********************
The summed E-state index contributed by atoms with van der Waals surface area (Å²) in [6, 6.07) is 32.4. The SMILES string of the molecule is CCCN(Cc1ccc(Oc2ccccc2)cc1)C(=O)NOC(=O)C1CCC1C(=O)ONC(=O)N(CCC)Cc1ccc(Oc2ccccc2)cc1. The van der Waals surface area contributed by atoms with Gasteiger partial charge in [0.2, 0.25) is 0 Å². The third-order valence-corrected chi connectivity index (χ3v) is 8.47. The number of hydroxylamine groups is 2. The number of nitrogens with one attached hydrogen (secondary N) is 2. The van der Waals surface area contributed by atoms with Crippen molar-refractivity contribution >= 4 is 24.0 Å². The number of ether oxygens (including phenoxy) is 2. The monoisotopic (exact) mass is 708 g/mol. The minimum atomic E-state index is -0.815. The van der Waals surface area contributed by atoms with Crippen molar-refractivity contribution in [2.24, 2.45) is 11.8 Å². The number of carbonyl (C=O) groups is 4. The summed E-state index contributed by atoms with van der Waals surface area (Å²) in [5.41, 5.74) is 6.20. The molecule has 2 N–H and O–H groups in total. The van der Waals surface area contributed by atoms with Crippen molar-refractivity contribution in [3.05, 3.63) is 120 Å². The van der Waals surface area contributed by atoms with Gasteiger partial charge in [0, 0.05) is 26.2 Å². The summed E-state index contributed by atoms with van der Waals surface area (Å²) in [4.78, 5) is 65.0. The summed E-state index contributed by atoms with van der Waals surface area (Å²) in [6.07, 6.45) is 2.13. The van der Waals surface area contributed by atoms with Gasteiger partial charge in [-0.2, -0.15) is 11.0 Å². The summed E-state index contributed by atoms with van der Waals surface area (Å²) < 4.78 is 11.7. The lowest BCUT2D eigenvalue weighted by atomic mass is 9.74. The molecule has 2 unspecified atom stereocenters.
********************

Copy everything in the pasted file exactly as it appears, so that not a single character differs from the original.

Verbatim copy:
The summed E-state index contributed by atoms with van der Waals surface area (Å²) in [6, 6.07) is 32.4. The SMILES string of the molecule is CCCN(Cc1ccc(Oc2ccccc2)cc1)C(=O)NOC(=O)C1CCC1C(=O)ONC(=O)N(CCC)Cc1ccc(Oc2ccccc2)cc1. The van der Waals surface area contributed by atoms with Gasteiger partial charge in [0.2, 0.25) is 0 Å². The third-order valence-corrected chi connectivity index (χ3v) is 8.47. The number of hydroxylamine groups is 2. The number of nitrogens with one attached hydrogen (secondary N) is 2. The van der Waals surface area contributed by atoms with Crippen molar-refractivity contribution >= 4 is 24.0 Å². The number of ether oxygens (including phenoxy) is 2. The monoisotopic (exact) mass is 708 g/mol. The minimum atomic E-state index is -0.815. The van der Waals surface area contributed by atoms with Crippen molar-refractivity contribution in [2.24, 2.45) is 11.8 Å². The number of carbonyl (C=O) groups is 4. The summed E-state index contributed by atoms with van der Waals surface area (Å²) in [5.41, 5.74) is 6.20. The molecule has 2 N–H and O–H groups in total. The van der Waals surface area contributed by atoms with Crippen molar-refractivity contribution in [3.05, 3.63) is 120 Å². The van der Waals surface area contributed by atoms with Gasteiger partial charge in [0, 0.05) is 26.2 Å². The summed E-state index contributed by atoms with van der Waals surface area (Å²) in [4.78, 5) is 65.0. The summed E-state index contributed by atoms with van der Waals surface area (Å²) in [6.07, 6.45) is 2.13. The van der Waals surface area contributed by atoms with Gasteiger partial charge in [-0.2, -0.15) is 11.0 Å². The summed E-state index contributed by atoms with van der Waals surface area (Å²) < 4.78 is 11.7. The lowest BCUT2D eigenvalue weighted by atomic mass is 9.74. The molecule has 2 unspecified atom stereocenters.